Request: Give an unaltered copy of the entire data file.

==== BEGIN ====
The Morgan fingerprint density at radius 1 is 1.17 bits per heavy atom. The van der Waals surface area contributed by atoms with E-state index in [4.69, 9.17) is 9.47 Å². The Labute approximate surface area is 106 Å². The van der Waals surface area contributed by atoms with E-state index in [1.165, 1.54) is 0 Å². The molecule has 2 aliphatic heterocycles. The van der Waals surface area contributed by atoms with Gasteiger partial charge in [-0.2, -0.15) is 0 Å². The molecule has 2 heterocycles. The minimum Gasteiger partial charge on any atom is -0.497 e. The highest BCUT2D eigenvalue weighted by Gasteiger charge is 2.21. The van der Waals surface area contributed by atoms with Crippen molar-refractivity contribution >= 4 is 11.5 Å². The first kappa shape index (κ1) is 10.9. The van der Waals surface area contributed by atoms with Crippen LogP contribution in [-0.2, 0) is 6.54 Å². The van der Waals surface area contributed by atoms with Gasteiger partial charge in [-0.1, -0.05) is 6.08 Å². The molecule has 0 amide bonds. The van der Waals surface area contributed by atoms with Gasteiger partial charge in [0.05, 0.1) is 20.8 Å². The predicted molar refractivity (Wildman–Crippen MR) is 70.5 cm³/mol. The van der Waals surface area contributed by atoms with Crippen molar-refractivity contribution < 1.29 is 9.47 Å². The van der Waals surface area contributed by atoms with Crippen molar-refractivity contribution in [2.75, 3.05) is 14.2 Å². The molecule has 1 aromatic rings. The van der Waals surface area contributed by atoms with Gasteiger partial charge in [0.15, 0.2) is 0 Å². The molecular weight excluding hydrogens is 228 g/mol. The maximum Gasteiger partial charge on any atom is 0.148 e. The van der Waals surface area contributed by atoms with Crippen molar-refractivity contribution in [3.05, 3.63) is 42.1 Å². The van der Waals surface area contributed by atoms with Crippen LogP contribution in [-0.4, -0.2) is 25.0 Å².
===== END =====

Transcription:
The Morgan fingerprint density at radius 1 is 1.17 bits per heavy atom. The van der Waals surface area contributed by atoms with E-state index in [4.69, 9.17) is 9.47 Å². The Labute approximate surface area is 106 Å². The van der Waals surface area contributed by atoms with E-state index in [1.165, 1.54) is 0 Å². The molecule has 2 aliphatic heterocycles. The van der Waals surface area contributed by atoms with Gasteiger partial charge in [-0.2, -0.15) is 0 Å². The molecule has 2 heterocycles. The minimum Gasteiger partial charge on any atom is -0.497 e. The highest BCUT2D eigenvalue weighted by Gasteiger charge is 2.21. The van der Waals surface area contributed by atoms with Crippen molar-refractivity contribution >= 4 is 11.5 Å². The first kappa shape index (κ1) is 10.9. The van der Waals surface area contributed by atoms with Crippen LogP contribution in [-0.2, 0) is 6.54 Å². The van der Waals surface area contributed by atoms with Gasteiger partial charge in [-0.1, -0.05) is 6.08 Å². The molecule has 0 amide bonds. The van der Waals surface area contributed by atoms with Gasteiger partial charge in [0.05, 0.1) is 20.8 Å². The predicted molar refractivity (Wildman–Crippen MR) is 70.5 cm³/mol. The van der Waals surface area contributed by atoms with Crippen molar-refractivity contribution < 1.29 is 9.47 Å². The van der Waals surface area contributed by atoms with Crippen molar-refractivity contribution in [2.75, 3.05) is 14.2 Å². The molecule has 1 aromatic rings. The van der Waals surface area contributed by atoms with Gasteiger partial charge in [0.15, 0.2) is 0 Å². The molecular weight excluding hydrogens is 228 g/mol. The maximum Gasteiger partial charge on any atom is 0.148 e. The van der Waals surface area contributed by atoms with Crippen molar-refractivity contribution in [3.05, 3.63) is 42.1 Å². The van der Waals surface area contributed by atoms with Crippen LogP contribution in [-0.4, -0.2) is 25.0 Å².